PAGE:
Sleep is cheap: Invest to Improve Overall Health and Health Care
The rising costs of health care paint a daunting picture for consumers, employers, insurers, doctors and hospitals alike. My modest proposal? The one thing everyone could use a little more of is sleep—for the sake of individual well-being and the economic wellness of our health care system. According to a study from the CDC (U.S. Centers for Disease Control and Prevention), nearly 1/3 of American workers get too little sleep.
The “Big Three” for achieving and maintaining health? Sleep, diet and exercise.
In today’s society more and more people understand the importance of diet and exercise, but many consider sleep a luxury and not a necessity. Though our bodies require, on average, eight hours of sleep every night, many Americans do not achieve that amount. For one reason or another, sleep is frequently the first casualty of our busy schedules and 24-hour culture.
As a result, sleep disorders continue to rise, according to the National Sleep Foundation. There is an unrecognized, yet serious relationship between poor sleep and accumulating poor health. The McKinsey Quarterly report titled “Three Imperatives for Improving US Health Care,” notes that “…about two-thirds of all deaths in the United States now result from chronic diseases most often induced by behavior and lifestyle—for instance obesity and related chronic conditions, type 2 diabetes, smoking-related cancers, and alcohol-related liver disease.”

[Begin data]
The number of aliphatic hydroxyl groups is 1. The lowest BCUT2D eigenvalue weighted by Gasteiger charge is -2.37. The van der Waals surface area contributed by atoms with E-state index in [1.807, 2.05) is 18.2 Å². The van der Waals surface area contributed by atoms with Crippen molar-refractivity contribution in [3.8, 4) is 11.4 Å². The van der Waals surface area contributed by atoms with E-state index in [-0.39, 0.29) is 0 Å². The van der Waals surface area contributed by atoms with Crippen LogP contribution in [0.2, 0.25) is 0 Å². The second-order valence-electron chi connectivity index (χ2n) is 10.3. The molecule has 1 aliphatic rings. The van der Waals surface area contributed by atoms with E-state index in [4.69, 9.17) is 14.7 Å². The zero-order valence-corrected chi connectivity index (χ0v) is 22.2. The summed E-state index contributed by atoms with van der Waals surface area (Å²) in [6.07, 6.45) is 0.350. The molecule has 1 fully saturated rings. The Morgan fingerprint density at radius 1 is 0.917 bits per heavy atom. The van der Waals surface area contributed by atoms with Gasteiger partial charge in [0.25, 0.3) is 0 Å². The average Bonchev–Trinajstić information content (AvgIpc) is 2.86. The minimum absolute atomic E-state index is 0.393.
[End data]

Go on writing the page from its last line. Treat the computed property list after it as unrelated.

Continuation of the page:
Sleep loss and sleep disorders are expensive. The $4.5 billion (CDC cited by NBC Today show) cost that accounts for 60 million sleeping pill prescriptions written in 2012 (IMS Health as cited in the New York Times ) is small in comparison to the Institute of Medicine’s estimate that “hundreds of billions of dollars a year are spent on direct medical costs related to sleep disorders such as doctor visits, hospital services, prescriptions, and over-the-counter medications.”
What’s more, the direct costs of managing sleep disorders are not nearly as expensive as indirect financial costs resulting from the daytime effects of sleep deprivation. Many of the costs are attributable to medical co-morbidities and accidents and injuries: increased hospitalization for psychological impairments such as depression, insomnia that translates into alcohol abuse as the individual tries to get to sleep, work-related injuries associated with excessive drowsiness, reduced workplace productivity and motor vehicle accidents.
While we often hear that we should “spend” a third of our lives sleeping, I believe that we should be sure to invest eight hours each night in restorative sleep that will pay off in increased health and wellbeing.